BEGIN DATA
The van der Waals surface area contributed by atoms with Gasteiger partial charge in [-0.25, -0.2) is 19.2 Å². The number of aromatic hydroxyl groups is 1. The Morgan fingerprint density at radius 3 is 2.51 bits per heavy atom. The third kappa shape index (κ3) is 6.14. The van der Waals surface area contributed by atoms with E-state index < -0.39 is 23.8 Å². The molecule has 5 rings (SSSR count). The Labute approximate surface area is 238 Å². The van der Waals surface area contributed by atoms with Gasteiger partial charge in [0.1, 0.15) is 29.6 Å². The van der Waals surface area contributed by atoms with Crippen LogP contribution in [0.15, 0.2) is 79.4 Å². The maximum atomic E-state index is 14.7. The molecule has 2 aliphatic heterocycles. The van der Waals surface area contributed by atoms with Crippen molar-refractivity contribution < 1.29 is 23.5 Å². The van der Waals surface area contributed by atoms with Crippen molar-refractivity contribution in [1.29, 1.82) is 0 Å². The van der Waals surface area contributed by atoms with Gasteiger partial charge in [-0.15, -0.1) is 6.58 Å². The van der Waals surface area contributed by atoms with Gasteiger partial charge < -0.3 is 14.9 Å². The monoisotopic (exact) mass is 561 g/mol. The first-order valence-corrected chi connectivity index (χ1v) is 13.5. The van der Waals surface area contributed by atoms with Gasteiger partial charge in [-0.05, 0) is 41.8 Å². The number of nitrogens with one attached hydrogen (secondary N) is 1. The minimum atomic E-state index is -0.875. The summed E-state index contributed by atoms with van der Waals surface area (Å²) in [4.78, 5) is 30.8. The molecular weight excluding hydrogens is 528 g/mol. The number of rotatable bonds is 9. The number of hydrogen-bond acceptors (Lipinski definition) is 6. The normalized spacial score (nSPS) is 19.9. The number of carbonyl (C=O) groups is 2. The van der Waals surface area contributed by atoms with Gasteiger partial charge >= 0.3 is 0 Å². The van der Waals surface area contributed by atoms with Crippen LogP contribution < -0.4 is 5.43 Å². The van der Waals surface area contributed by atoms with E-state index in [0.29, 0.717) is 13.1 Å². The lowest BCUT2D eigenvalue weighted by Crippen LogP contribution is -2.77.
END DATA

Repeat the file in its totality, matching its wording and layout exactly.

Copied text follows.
The van der Waals surface area contributed by atoms with Gasteiger partial charge in [-0.25, -0.2) is 19.2 Å². The number of aromatic hydroxyl groups is 1. The Morgan fingerprint density at radius 3 is 2.51 bits per heavy atom. The third kappa shape index (κ3) is 6.14. The van der Waals surface area contributed by atoms with E-state index < -0.39 is 23.8 Å². The molecule has 5 rings (SSSR count). The Labute approximate surface area is 238 Å². The van der Waals surface area contributed by atoms with Gasteiger partial charge in [0.1, 0.15) is 29.6 Å². The van der Waals surface area contributed by atoms with Crippen LogP contribution in [0.15, 0.2) is 79.4 Å². The maximum atomic E-state index is 14.7. The molecule has 2 aliphatic heterocycles. The van der Waals surface area contributed by atoms with Crippen molar-refractivity contribution < 1.29 is 23.5 Å². The van der Waals surface area contributed by atoms with Crippen molar-refractivity contribution in [1.29, 1.82) is 0 Å². The van der Waals surface area contributed by atoms with Gasteiger partial charge in [-0.15, -0.1) is 6.58 Å². The van der Waals surface area contributed by atoms with Gasteiger partial charge < -0.3 is 14.9 Å². The monoisotopic (exact) mass is 561 g/mol. The first-order valence-corrected chi connectivity index (χ1v) is 13.5. The van der Waals surface area contributed by atoms with Gasteiger partial charge in [-0.05, 0) is 41.8 Å². The number of nitrogens with one attached hydrogen (secondary N) is 1. The minimum atomic E-state index is -0.875. The summed E-state index contributed by atoms with van der Waals surface area (Å²) in [4.78, 5) is 30.8. The molecular weight excluding hydrogens is 528 g/mol. The number of rotatable bonds is 9. The number of hydrogen-bond acceptors (Lipinski definition) is 6. The normalized spacial score (nSPS) is 19.9. The number of carbonyl (C=O) groups is 2. The van der Waals surface area contributed by atoms with Gasteiger partial charge >= 0.3 is 0 Å². The van der Waals surface area contributed by atoms with Crippen LogP contribution < -0.4 is 5.43 Å². The van der Waals surface area contributed by atoms with E-state index in [0.29, 0.717) is 13.1 Å². The lowest BCUT2D eigenvalue weighted by Crippen LogP contribution is -2.77.